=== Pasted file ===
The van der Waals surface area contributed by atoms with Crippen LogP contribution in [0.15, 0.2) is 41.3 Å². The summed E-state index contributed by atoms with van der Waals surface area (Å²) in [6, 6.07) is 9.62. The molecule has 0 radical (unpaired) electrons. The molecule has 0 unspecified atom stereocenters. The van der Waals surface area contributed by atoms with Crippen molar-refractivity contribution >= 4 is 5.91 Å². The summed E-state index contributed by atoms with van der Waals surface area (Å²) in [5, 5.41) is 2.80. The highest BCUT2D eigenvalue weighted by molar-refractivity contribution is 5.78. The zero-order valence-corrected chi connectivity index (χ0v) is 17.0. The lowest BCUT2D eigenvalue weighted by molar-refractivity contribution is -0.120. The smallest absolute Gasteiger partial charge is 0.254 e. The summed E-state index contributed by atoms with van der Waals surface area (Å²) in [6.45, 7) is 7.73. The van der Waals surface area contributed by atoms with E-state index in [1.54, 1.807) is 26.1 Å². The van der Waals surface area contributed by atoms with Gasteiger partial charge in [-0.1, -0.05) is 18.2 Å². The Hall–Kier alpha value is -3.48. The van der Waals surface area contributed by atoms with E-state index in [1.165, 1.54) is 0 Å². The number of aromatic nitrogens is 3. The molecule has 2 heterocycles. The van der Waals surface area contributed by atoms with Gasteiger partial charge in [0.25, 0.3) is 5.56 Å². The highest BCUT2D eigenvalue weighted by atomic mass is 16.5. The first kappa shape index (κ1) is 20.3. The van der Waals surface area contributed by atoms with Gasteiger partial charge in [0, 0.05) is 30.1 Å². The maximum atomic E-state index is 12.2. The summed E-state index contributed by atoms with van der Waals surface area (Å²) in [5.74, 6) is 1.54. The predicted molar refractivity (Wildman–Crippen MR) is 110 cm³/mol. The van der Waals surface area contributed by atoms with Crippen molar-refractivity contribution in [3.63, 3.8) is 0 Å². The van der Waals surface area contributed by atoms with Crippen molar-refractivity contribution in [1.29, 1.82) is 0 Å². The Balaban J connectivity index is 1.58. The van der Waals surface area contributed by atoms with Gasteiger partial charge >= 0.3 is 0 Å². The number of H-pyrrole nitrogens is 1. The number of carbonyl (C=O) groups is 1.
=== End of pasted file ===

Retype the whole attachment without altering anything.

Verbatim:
The van der Waals surface area contributed by atoms with Crippen LogP contribution in [0.15, 0.2) is 41.3 Å². The summed E-state index contributed by atoms with van der Waals surface area (Å²) in [6, 6.07) is 9.62. The molecule has 0 radical (unpaired) electrons. The molecule has 0 unspecified atom stereocenters. The van der Waals surface area contributed by atoms with Crippen molar-refractivity contribution >= 4 is 5.91 Å². The summed E-state index contributed by atoms with van der Waals surface area (Å²) in [5, 5.41) is 2.80. The highest BCUT2D eigenvalue weighted by molar-refractivity contribution is 5.78. The zero-order valence-corrected chi connectivity index (χ0v) is 17.0. The lowest BCUT2D eigenvalue weighted by molar-refractivity contribution is -0.120. The smallest absolute Gasteiger partial charge is 0.254 e. The summed E-state index contributed by atoms with van der Waals surface area (Å²) in [6.45, 7) is 7.73. The van der Waals surface area contributed by atoms with E-state index in [1.54, 1.807) is 26.1 Å². The van der Waals surface area contributed by atoms with Gasteiger partial charge in [-0.1, -0.05) is 18.2 Å². The Hall–Kier alpha value is -3.48. The van der Waals surface area contributed by atoms with E-state index in [1.165, 1.54) is 0 Å². The number of aromatic nitrogens is 3. The molecule has 2 heterocycles. The van der Waals surface area contributed by atoms with Gasteiger partial charge in [0.25, 0.3) is 5.56 Å². The highest BCUT2D eigenvalue weighted by atomic mass is 16.5. The first kappa shape index (κ1) is 20.3. The van der Waals surface area contributed by atoms with Gasteiger partial charge in [0, 0.05) is 30.1 Å². The maximum atomic E-state index is 12.2. The summed E-state index contributed by atoms with van der Waals surface area (Å²) in [5.74, 6) is 1.54. The predicted molar refractivity (Wildman–Crippen MR) is 110 cm³/mol. The van der Waals surface area contributed by atoms with Crippen molar-refractivity contribution in [3.63, 3.8) is 0 Å². The van der Waals surface area contributed by atoms with Crippen molar-refractivity contribution in [1.29, 1.82) is 0 Å². The Balaban J connectivity index is 1.58. The van der Waals surface area contributed by atoms with Gasteiger partial charge >= 0.3 is 0 Å². The number of H-pyrrole nitrogens is 1. The number of carbonyl (C=O) groups is 1.